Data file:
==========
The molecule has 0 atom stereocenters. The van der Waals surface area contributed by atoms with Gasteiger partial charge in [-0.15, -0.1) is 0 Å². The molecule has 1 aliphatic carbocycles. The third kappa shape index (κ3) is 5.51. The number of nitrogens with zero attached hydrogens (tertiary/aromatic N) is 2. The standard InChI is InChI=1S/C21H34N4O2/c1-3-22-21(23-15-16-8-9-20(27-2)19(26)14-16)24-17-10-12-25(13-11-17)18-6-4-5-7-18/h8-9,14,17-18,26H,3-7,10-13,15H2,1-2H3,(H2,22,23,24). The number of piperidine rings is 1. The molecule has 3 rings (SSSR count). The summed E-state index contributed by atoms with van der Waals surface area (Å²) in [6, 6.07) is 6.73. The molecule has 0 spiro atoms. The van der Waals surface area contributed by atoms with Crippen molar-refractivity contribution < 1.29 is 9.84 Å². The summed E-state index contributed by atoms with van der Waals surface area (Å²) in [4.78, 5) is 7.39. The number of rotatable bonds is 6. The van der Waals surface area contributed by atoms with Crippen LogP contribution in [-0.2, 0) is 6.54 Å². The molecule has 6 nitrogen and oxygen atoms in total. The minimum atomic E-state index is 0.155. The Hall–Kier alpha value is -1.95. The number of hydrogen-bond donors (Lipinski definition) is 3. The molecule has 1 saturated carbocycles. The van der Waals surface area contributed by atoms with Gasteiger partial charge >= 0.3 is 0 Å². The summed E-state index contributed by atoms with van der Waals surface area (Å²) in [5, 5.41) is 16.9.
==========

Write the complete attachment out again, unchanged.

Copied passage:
The molecule has 0 atom stereocenters. The van der Waals surface area contributed by atoms with Gasteiger partial charge in [-0.15, -0.1) is 0 Å². The molecule has 1 aliphatic carbocycles. The third kappa shape index (κ3) is 5.51. The number of nitrogens with zero attached hydrogens (tertiary/aromatic N) is 2. The standard InChI is InChI=1S/C21H34N4O2/c1-3-22-21(23-15-16-8-9-20(27-2)19(26)14-16)24-17-10-12-25(13-11-17)18-6-4-5-7-18/h8-9,14,17-18,26H,3-7,10-13,15H2,1-2H3,(H2,22,23,24). The number of piperidine rings is 1. The molecule has 3 rings (SSSR count). The summed E-state index contributed by atoms with van der Waals surface area (Å²) in [6, 6.07) is 6.73. The molecule has 0 spiro atoms. The van der Waals surface area contributed by atoms with Crippen molar-refractivity contribution < 1.29 is 9.84 Å². The summed E-state index contributed by atoms with van der Waals surface area (Å²) in [4.78, 5) is 7.39. The number of rotatable bonds is 6. The van der Waals surface area contributed by atoms with Crippen LogP contribution in [-0.2, 0) is 6.54 Å². The molecule has 6 nitrogen and oxygen atoms in total. The minimum atomic E-state index is 0.155. The Hall–Kier alpha value is -1.95. The number of hydrogen-bond donors (Lipinski definition) is 3. The molecule has 1 saturated carbocycles. The van der Waals surface area contributed by atoms with Gasteiger partial charge >= 0.3 is 0 Å². The summed E-state index contributed by atoms with van der Waals surface area (Å²) in [5, 5.41) is 16.9.